As a native New Yorker, I felt the city change post-September 11 — NYPD backpack searches on the train, armed guards patrolling Grand Central Station — and pissed off over a Bush-misled America, I moved to Paris for seven years starting the spring of 2004. For over a year, I wrote about my experiences as a postmodern bohemian B-boy in a 21st-century City of Light for PopMatters.com, a column called “Paris Noir.” With one foot ever in NYC, I founded Bronx Biannual in 2006 as an urbane urban literary journal full of essays and fiction from celebrated and unsung writers who share the hiphop aesthetic.
Some of my greatest inspiration comes from multi-hyphenate artists like photographer-director-author Gordon Parks or magazine editor-painter-director Andy Warhol, and so there will eventually be some filmmaking along with all this writing. But that will be another 500-word bio…one day.
My writing life began at 11, when Marvel Comics published my letter to the editor of Captain America. Growing up in the Bronx endeared me to hiphop culture from the start, hearing Kool DJ AJ spin records in St. Mary’s Park outside my grandma’s South Bronx window. From freshman year to my Morehouse graduation, I lived through all the classic albums of Public Enemy, the Cure, De La Soul, Lenny Kravitz, Guns n’ Roses and A Tribe Called Quest before barely working an internship (no pay) at Vibe during their first two issues. Studying entertainment law at the Fordham University School of Law, I ducked out of classes to score interviews as a contributing writer to The Source, writing my first (unpublished) novel studying abroad in London. I finally decided that if I would lie for a living, it would be writing fiction instead of arguing in courtrooms.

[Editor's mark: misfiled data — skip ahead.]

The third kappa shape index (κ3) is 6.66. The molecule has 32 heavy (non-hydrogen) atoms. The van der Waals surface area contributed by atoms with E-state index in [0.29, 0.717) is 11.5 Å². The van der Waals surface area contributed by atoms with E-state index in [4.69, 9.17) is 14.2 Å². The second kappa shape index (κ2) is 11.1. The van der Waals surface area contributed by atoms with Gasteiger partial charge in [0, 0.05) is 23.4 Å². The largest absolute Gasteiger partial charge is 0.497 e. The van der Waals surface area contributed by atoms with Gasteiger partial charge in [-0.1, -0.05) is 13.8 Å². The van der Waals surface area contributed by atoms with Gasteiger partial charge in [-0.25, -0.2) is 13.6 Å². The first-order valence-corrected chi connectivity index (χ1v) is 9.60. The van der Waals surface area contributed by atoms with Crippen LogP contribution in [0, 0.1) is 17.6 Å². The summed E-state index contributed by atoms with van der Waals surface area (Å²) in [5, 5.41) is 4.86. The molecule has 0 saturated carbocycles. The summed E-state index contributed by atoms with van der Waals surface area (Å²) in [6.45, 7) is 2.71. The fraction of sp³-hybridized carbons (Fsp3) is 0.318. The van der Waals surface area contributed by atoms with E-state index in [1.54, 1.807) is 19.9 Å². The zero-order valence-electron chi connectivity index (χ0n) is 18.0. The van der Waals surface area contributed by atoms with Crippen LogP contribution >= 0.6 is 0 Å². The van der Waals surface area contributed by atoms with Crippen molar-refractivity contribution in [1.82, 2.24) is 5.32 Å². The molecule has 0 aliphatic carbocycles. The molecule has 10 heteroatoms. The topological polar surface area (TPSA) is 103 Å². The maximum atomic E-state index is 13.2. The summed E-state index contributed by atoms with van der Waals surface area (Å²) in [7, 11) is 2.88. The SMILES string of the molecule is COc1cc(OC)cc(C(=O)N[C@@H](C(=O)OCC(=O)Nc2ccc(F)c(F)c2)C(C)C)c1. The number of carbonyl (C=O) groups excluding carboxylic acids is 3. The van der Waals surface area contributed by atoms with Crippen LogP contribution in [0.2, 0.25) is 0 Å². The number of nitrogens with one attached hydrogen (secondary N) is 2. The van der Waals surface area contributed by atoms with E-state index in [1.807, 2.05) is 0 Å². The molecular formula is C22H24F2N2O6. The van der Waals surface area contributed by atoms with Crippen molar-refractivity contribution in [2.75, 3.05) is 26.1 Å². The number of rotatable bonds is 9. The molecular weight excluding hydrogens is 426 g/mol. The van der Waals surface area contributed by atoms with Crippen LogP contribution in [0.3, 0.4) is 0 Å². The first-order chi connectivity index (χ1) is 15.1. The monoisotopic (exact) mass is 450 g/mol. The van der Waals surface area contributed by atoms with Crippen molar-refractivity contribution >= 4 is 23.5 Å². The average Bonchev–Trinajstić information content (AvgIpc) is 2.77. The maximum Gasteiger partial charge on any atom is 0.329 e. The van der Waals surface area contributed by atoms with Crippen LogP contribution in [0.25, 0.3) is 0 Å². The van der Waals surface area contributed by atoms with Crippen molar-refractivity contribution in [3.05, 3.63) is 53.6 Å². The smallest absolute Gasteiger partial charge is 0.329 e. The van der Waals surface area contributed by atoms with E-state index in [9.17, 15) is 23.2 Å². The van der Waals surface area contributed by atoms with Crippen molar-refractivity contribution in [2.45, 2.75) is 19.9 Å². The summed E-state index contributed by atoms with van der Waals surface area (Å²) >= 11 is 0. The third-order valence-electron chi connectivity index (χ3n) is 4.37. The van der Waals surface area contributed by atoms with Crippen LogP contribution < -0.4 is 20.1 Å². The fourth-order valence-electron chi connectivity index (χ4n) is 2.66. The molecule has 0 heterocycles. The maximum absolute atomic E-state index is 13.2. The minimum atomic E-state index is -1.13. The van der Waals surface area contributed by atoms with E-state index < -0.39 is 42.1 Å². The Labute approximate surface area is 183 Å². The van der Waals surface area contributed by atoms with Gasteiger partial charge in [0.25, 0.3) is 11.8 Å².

Motivated by Harlem Renaissance and Beat writers, armed with a sociology degree, I resolved to scrutinize culture from the standpoint of my own generation. Over the past 20 years, this has turned out to include essays and reviews on music, literature, art, theater, poetry, dance, erotica, comics, transcultural migration, expatriate life and cinema. Scars of the Soul Are Why Kids Wear Bandages When They Don’t Have Bruises, my first book, is a collection of essays describing certain experiences being raised in the Bronx during the 70s and 80s, as well as coming to terms with modern-day hiphop. My second, There’s a Riot Goin’ On, is a critical exploration of that funky Sly and the Family Stone album released on my birthday.
Facebook: Miles Marshall Lewis
Tweets by @MMLunlimited
time to write this NYU lesson plan. i write every day, but plz wish me luck irregardless.
what would our favorite writers from over 25 yrs ago have been like with the internet/google? morrison, baldwin, wright, ellison, hurston...
Penning magazine cover stories about Kendrick Lamar, Prince, Kevin Hart, The Roots, Forest Whitaker, Chiwetel Ejiofor, Erykah Badu, Mos Def, A Tribe Called Quest, Nas, Idris Elba and Paula Patton, I’ve also assumed positions at XXL (deputy editor), Vibe (music editor), BET.com (deputy music editor), Russell Simmons’ Oneworld (literary editor) and Ebony.com (arts & culture editor) from 1998-2015. My work has been published by alt-weeklies, newspapers and magazines including The New York Times, GQ, Essence, The Village Voice, Rolling Stone, The Believer, L.A. Weekly, Dazed & Confused, The Washington Post, The Nation, The Fader, The Huffington Post, Wax Poetics, Ebony and Salon.com. My shelved novel — a transatlantic unrequited love story that reads like Woody Allen raised on Def Jam records — was eventually published in abridged form as “Irrésistible” in editor Carol Taylor’s Wanderlust anthology, one of several short stories I’ve written for different fiction collections.